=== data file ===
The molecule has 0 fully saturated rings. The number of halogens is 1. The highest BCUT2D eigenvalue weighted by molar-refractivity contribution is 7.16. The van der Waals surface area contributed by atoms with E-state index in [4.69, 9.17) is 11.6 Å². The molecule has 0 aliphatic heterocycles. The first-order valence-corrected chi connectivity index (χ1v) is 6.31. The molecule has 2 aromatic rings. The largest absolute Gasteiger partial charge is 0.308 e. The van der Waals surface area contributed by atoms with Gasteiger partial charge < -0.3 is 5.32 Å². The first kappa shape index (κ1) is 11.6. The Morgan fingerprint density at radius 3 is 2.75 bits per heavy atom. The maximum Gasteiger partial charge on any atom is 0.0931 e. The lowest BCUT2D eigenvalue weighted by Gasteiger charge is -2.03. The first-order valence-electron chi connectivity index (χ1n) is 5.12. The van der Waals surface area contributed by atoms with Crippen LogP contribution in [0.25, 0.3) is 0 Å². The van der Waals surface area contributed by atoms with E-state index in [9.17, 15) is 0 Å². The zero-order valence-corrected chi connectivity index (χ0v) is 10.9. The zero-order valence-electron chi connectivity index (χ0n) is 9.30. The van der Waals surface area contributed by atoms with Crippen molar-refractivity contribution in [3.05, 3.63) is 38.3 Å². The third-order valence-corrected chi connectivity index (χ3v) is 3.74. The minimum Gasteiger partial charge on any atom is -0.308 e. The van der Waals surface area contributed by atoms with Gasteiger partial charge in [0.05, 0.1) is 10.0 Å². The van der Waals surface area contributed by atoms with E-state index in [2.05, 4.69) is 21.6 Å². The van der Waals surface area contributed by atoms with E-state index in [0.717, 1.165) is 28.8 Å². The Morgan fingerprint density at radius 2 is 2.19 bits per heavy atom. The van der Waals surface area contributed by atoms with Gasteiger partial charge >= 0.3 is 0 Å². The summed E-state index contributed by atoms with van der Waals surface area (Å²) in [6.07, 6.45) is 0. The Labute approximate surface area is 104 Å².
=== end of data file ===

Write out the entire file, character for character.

The molecule has 0 fully saturated rings. The number of halogens is 1. The highest BCUT2D eigenvalue weighted by molar-refractivity contribution is 7.16. The van der Waals surface area contributed by atoms with E-state index in [4.69, 9.17) is 11.6 Å². The molecule has 0 aliphatic heterocycles. The first-order valence-corrected chi connectivity index (χ1v) is 6.31. The molecule has 2 aromatic rings. The largest absolute Gasteiger partial charge is 0.308 e. The van der Waals surface area contributed by atoms with Gasteiger partial charge < -0.3 is 5.32 Å². The first kappa shape index (κ1) is 11.6. The Morgan fingerprint density at radius 3 is 2.75 bits per heavy atom. The maximum Gasteiger partial charge on any atom is 0.0931 e. The lowest BCUT2D eigenvalue weighted by Gasteiger charge is -2.03. The first-order valence-electron chi connectivity index (χ1n) is 5.12. The van der Waals surface area contributed by atoms with Crippen LogP contribution in [0.25, 0.3) is 0 Å². The van der Waals surface area contributed by atoms with E-state index in [9.17, 15) is 0 Å². The zero-order valence-corrected chi connectivity index (χ0v) is 10.9. The zero-order valence-electron chi connectivity index (χ0n) is 9.30. The van der Waals surface area contributed by atoms with Crippen molar-refractivity contribution in [3.05, 3.63) is 38.3 Å². The third-order valence-corrected chi connectivity index (χ3v) is 3.74. The minimum Gasteiger partial charge on any atom is -0.308 e. The van der Waals surface area contributed by atoms with Gasteiger partial charge in [0.05, 0.1) is 10.0 Å². The van der Waals surface area contributed by atoms with E-state index in [2.05, 4.69) is 21.6 Å². The van der Waals surface area contributed by atoms with E-state index in [0.717, 1.165) is 28.8 Å². The Morgan fingerprint density at radius 2 is 2.19 bits per heavy atom. The van der Waals surface area contributed by atoms with Gasteiger partial charge >= 0.3 is 0 Å². The summed E-state index contributed by atoms with van der Waals surface area (Å²) in [6.07, 6.45) is 0. The Labute approximate surface area is 104 Å².